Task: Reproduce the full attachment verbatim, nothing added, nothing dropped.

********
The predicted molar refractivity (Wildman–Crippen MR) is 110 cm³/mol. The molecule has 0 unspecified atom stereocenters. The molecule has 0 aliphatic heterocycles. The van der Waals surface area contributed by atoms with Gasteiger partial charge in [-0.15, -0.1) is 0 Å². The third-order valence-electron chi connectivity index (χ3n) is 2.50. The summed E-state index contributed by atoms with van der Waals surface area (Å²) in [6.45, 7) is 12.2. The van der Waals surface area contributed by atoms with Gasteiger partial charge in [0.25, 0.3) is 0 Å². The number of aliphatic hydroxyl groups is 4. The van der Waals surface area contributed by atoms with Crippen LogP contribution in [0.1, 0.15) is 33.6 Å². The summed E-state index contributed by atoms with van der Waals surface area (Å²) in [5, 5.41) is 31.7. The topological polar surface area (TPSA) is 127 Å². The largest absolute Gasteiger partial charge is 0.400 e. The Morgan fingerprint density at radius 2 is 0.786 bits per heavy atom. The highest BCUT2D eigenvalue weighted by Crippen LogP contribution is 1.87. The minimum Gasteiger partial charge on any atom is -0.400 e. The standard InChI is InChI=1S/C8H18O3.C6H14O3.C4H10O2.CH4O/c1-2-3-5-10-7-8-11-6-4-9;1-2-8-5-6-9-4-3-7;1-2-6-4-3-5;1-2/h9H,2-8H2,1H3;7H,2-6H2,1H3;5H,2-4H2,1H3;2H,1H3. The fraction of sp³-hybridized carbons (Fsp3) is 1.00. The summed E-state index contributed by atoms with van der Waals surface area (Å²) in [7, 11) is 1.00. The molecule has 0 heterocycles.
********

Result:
The predicted molar refractivity (Wildman–Crippen MR) is 110 cm³/mol. The molecule has 0 unspecified atom stereocenters. The molecule has 0 aliphatic heterocycles. The van der Waals surface area contributed by atoms with Gasteiger partial charge in [-0.15, -0.1) is 0 Å². The third-order valence-electron chi connectivity index (χ3n) is 2.50. The summed E-state index contributed by atoms with van der Waals surface area (Å²) in [6.45, 7) is 12.2. The van der Waals surface area contributed by atoms with Gasteiger partial charge in [0.25, 0.3) is 0 Å². The number of aliphatic hydroxyl groups is 4. The van der Waals surface area contributed by atoms with Crippen LogP contribution in [0.1, 0.15) is 33.6 Å². The summed E-state index contributed by atoms with van der Waals surface area (Å²) in [5, 5.41) is 31.7. The topological polar surface area (TPSA) is 127 Å². The largest absolute Gasteiger partial charge is 0.400 e. The Morgan fingerprint density at radius 2 is 0.786 bits per heavy atom. The highest BCUT2D eigenvalue weighted by Crippen LogP contribution is 1.87. The minimum Gasteiger partial charge on any atom is -0.400 e. The standard InChI is InChI=1S/C8H18O3.C6H14O3.C4H10O2.CH4O/c1-2-3-5-10-7-8-11-6-4-9;1-2-8-5-6-9-4-3-7;1-2-6-4-3-5;1-2/h9H,2-8H2,1H3;7H,2-6H2,1H3;5H,2-4H2,1H3;2H,1H3. The fraction of sp³-hybridized carbons (Fsp3) is 1.00. The summed E-state index contributed by atoms with van der Waals surface area (Å²) in [7, 11) is 1.00. The molecule has 0 heterocycles.